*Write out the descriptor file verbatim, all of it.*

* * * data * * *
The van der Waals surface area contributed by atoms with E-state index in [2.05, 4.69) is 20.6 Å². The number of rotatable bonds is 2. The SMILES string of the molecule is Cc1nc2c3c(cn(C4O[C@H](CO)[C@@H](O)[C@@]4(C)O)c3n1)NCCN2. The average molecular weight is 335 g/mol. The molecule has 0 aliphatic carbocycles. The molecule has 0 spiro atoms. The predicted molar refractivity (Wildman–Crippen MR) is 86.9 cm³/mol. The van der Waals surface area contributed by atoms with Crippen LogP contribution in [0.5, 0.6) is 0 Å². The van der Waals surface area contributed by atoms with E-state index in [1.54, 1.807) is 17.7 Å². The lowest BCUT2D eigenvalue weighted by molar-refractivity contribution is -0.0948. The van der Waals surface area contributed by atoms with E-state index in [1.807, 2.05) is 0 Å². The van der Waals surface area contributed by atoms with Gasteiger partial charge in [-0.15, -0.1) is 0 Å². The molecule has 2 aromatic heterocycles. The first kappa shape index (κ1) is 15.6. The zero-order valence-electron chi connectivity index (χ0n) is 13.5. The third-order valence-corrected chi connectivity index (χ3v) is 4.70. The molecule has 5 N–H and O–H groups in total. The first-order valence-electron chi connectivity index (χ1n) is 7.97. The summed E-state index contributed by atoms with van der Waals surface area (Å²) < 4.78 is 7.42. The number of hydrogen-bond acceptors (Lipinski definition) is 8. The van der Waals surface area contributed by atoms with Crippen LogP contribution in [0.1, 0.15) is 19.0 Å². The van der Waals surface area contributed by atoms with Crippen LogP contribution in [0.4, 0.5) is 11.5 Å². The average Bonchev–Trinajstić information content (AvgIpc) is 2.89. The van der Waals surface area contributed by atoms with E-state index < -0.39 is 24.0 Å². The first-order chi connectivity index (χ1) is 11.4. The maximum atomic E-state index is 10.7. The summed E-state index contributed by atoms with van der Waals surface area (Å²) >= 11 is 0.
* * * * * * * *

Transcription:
The van der Waals surface area contributed by atoms with E-state index in [2.05, 4.69) is 20.6 Å². The number of rotatable bonds is 2. The SMILES string of the molecule is Cc1nc2c3c(cn(C4O[C@H](CO)[C@@H](O)[C@@]4(C)O)c3n1)NCCN2. The average molecular weight is 335 g/mol. The molecule has 0 aliphatic carbocycles. The molecule has 0 spiro atoms. The predicted molar refractivity (Wildman–Crippen MR) is 86.9 cm³/mol. The van der Waals surface area contributed by atoms with Crippen LogP contribution in [0.5, 0.6) is 0 Å². The van der Waals surface area contributed by atoms with E-state index in [1.54, 1.807) is 17.7 Å². The lowest BCUT2D eigenvalue weighted by molar-refractivity contribution is -0.0948. The van der Waals surface area contributed by atoms with E-state index in [1.807, 2.05) is 0 Å². The van der Waals surface area contributed by atoms with Gasteiger partial charge in [-0.15, -0.1) is 0 Å². The molecule has 2 aromatic heterocycles. The first kappa shape index (κ1) is 15.6. The zero-order valence-electron chi connectivity index (χ0n) is 13.5. The third-order valence-corrected chi connectivity index (χ3v) is 4.70. The molecule has 5 N–H and O–H groups in total. The first-order valence-electron chi connectivity index (χ1n) is 7.97. The summed E-state index contributed by atoms with van der Waals surface area (Å²) < 4.78 is 7.42. The number of hydrogen-bond acceptors (Lipinski definition) is 8. The van der Waals surface area contributed by atoms with Crippen LogP contribution in [0.1, 0.15) is 19.0 Å². The van der Waals surface area contributed by atoms with Crippen LogP contribution in [0.4, 0.5) is 11.5 Å². The average Bonchev–Trinajstić information content (AvgIpc) is 2.89. The van der Waals surface area contributed by atoms with E-state index < -0.39 is 24.0 Å². The first-order chi connectivity index (χ1) is 11.4. The maximum atomic E-state index is 10.7. The summed E-state index contributed by atoms with van der Waals surface area (Å²) >= 11 is 0.